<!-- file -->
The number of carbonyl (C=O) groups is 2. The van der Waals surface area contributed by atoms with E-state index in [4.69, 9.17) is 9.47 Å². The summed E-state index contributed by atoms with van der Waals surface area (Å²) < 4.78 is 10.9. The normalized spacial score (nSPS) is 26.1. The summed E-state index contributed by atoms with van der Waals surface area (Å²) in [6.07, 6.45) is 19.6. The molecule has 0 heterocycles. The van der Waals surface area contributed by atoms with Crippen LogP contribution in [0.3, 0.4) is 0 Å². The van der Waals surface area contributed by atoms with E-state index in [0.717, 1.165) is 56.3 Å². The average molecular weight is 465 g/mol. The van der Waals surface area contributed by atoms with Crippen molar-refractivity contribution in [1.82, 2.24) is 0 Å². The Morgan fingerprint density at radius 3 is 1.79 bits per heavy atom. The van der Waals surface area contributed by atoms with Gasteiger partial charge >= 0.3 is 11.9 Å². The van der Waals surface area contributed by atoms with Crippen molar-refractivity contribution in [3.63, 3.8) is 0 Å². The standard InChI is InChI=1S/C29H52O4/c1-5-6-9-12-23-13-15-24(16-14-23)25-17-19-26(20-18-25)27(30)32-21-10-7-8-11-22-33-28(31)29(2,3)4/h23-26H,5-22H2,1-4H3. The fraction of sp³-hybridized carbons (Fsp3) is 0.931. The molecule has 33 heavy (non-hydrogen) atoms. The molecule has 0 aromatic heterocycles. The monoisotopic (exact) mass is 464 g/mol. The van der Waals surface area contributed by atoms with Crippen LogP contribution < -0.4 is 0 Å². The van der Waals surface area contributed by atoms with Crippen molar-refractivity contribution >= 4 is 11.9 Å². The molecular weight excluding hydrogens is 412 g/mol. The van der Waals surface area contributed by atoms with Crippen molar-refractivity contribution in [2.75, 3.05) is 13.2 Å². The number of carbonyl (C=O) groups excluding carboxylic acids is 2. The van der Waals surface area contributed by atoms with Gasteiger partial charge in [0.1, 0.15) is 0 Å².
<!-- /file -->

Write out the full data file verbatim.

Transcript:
The number of carbonyl (C=O) groups is 2. The van der Waals surface area contributed by atoms with E-state index in [4.69, 9.17) is 9.47 Å². The summed E-state index contributed by atoms with van der Waals surface area (Å²) < 4.78 is 10.9. The normalized spacial score (nSPS) is 26.1. The summed E-state index contributed by atoms with van der Waals surface area (Å²) in [6.07, 6.45) is 19.6. The molecule has 0 heterocycles. The van der Waals surface area contributed by atoms with Crippen LogP contribution in [0.3, 0.4) is 0 Å². The van der Waals surface area contributed by atoms with E-state index in [0.717, 1.165) is 56.3 Å². The average molecular weight is 465 g/mol. The van der Waals surface area contributed by atoms with Crippen molar-refractivity contribution in [1.82, 2.24) is 0 Å². The Morgan fingerprint density at radius 3 is 1.79 bits per heavy atom. The van der Waals surface area contributed by atoms with Gasteiger partial charge >= 0.3 is 11.9 Å². The van der Waals surface area contributed by atoms with Crippen molar-refractivity contribution in [3.63, 3.8) is 0 Å². The standard InChI is InChI=1S/C29H52O4/c1-5-6-9-12-23-13-15-24(16-14-23)25-17-19-26(20-18-25)27(30)32-21-10-7-8-11-22-33-28(31)29(2,3)4/h23-26H,5-22H2,1-4H3. The fraction of sp³-hybridized carbons (Fsp3) is 0.931. The molecule has 33 heavy (non-hydrogen) atoms. The molecule has 0 aromatic heterocycles. The monoisotopic (exact) mass is 464 g/mol. The van der Waals surface area contributed by atoms with Crippen LogP contribution < -0.4 is 0 Å². The van der Waals surface area contributed by atoms with Crippen molar-refractivity contribution >= 4 is 11.9 Å². The molecular weight excluding hydrogens is 412 g/mol. The van der Waals surface area contributed by atoms with Crippen molar-refractivity contribution in [2.75, 3.05) is 13.2 Å². The number of carbonyl (C=O) groups excluding carboxylic acids is 2. The van der Waals surface area contributed by atoms with Gasteiger partial charge in [0.1, 0.15) is 0 Å².